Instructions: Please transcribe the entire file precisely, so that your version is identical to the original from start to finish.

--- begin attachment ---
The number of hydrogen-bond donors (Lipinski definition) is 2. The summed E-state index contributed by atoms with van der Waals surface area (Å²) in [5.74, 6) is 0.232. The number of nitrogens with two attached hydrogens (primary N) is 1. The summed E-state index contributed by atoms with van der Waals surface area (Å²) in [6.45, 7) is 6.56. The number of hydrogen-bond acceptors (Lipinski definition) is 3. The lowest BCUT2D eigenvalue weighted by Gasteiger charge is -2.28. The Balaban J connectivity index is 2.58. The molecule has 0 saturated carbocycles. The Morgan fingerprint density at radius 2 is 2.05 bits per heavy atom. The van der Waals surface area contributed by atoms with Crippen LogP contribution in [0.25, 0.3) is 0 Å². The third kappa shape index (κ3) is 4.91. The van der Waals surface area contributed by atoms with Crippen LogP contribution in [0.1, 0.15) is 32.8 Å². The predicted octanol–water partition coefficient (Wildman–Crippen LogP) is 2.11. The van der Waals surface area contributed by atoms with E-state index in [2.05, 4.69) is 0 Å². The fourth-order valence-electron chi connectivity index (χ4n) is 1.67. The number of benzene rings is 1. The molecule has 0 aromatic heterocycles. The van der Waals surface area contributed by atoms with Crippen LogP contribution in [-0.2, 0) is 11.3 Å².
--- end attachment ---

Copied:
The number of hydrogen-bond donors (Lipinski definition) is 2. The summed E-state index contributed by atoms with van der Waals surface area (Å²) in [5.74, 6) is 0.232. The number of nitrogens with two attached hydrogens (primary N) is 1. The summed E-state index contributed by atoms with van der Waals surface area (Å²) in [6.45, 7) is 6.56. The number of hydrogen-bond acceptors (Lipinski definition) is 3. The lowest BCUT2D eigenvalue weighted by Gasteiger charge is -2.28. The Balaban J connectivity index is 2.58. The molecule has 0 saturated carbocycles. The Morgan fingerprint density at radius 2 is 2.05 bits per heavy atom. The van der Waals surface area contributed by atoms with Crippen LogP contribution in [0.25, 0.3) is 0 Å². The third kappa shape index (κ3) is 4.91. The van der Waals surface area contributed by atoms with Crippen LogP contribution in [0.1, 0.15) is 32.8 Å². The predicted octanol–water partition coefficient (Wildman–Crippen LogP) is 2.11. The van der Waals surface area contributed by atoms with E-state index in [2.05, 4.69) is 0 Å². The fourth-order valence-electron chi connectivity index (χ4n) is 1.67. The number of benzene rings is 1. The molecule has 0 aromatic heterocycles. The van der Waals surface area contributed by atoms with Crippen LogP contribution in [-0.2, 0) is 11.3 Å².